Jaipur Literature Festival organisers under pressure to ban Taslima Nasreen from festival in future

NB: The report below states that the Rajasthan Muslim Forum, All India Milli Council, Jamaat-e-Islami and Muslim Personal Law Board referred to Taslima as a “disputed” personality; and that she was living in exile since 1994 for her controversial book, Lajja. On this ground they have demanded that she should not be invited again. If the report is correct, and the JLF's organisers have indeed decided not to invite her in future this signifies another retreat in the face of communal intimidation; and another nail in the coffin of freedom of expression. Taslima's opponents should know that her book Lajja depicted the torments undergone by a Hindu family during the communal riots in Bangladesh after the demolition of the Babri Masjid in 1992. In brief, she defended the human rights of religious minorities in her country. It is for this reason she was hounded out of Bangladesh. 

Would not the Rajasthan Muslim Forum, All India Milli Council, Jamaat-e-Islami and Muslim Personal Law Board wish democratic writers and intellectuals to defend their rights to live in peace in India in a similar circumstance? Is it not true that today, human rights defenders in India are being harassed by the Modi regime? Do these opponents of Taslima consider the NDA government to be acting justly by targeting secular activists? Have they defended the rights of Bangladeshi bloggers done to death by fanatics for simply airing their beliefs?

The hounding of Taslima Nasrin by the self-styled representatives of 'Muslim sentiment' is a shame and an abomination. It is as horrible as the persecution of M F Husain by the Hindu communalists. The bloodthirsty threats issued to her remind us of the fate of Pansare, Dabholkar and Kalburgi. She has every right to criticise the communalisation of Bangladeshi politics, as she has a right to criticise Islam. No religion is above criticism, and the freedom of religion does not imply that atheists be silenced. The JLF organisers should not bow to this kind of communal pressure and intimidation and Taslima should be absolutely free to speak her mind anywhere she wants. As a friend and well-wisher of the JLF, I appeal to the organisers to stand firm against the demand to keep her out of the festival. Those who disagree with her may be asked to debate with her in public if they have the courage. DS

At Jaipur Literature Festival on Monday Taslima Nasreen’s argument of applying Uniform Civil Law to raise the status of Muslim women in the country drew a protest by several organisations, after which the Bangladeshi writer and activist will not be invited to the function in the future, said the organisers. Nasreen was there at an impromptu session where she spoke about Muslim women who are oppressed because there are some Islamic fundamentalists who wouldn’t hear any criticism of Islam. Many organisations like Rajasthan Muslim Forum, All India Milli Council, Jamaat-e-Islami and Muslim Personal Law Board against this saying she is a “disputed” personality as she is living in exile since 1994 for her controversial book, Lajja. The protesters demanded that she should not be invited again.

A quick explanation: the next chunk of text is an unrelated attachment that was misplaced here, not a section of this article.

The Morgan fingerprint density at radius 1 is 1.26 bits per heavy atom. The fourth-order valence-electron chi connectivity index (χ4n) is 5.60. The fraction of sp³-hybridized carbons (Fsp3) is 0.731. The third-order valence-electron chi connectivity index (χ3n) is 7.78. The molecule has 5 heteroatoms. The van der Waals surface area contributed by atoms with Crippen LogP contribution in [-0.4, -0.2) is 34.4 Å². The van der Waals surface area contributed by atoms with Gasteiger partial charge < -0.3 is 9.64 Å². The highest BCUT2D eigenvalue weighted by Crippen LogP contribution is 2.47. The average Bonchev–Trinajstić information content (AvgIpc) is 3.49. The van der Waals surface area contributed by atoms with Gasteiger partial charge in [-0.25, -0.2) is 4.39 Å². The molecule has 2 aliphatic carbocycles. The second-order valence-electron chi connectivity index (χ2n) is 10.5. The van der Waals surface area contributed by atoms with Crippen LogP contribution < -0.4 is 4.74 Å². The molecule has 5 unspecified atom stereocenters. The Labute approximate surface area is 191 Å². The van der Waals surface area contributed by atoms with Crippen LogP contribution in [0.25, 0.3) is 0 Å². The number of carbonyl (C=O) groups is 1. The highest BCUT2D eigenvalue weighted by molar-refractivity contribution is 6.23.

Sanjoy K Roy, Producer of JLF told PTI, “They expressed their anger…. I heard them out. Explained we supported minorities in every way. Underscored that we are a platform for all points of view. Agreed that we should consider their request not to re-invite them.” Protesters told PTI Nasreen’s name was not in the catalogue of the Jaipur Literature Festival this year. The police and organisers supported her inspite knowing her “disputed” reputation. Nasreen was there at the Writers-in-Prison Committee of PEN International for session named Exile on Monday. She spoke about her new book Exile. During her talk she said, “Without serious criticism of Islam, you will not be able to make Islamic countries secular. The women will continue to suffer and be oppressed,” she said.

“I don’t believe in nationalism, religious fundamentalism. I believe in one world. I believe in rights, freedom, humanism and rationalism. Until Islam accepts criticism, no Islamic country can be considered secular. Whenever I criticise, people want to kill me,” she said. Nasreen is mostly noted for her awards in literature and her daring criticism of religion.

see also

The Broken Middle (on the 30th anniversary of 1984)

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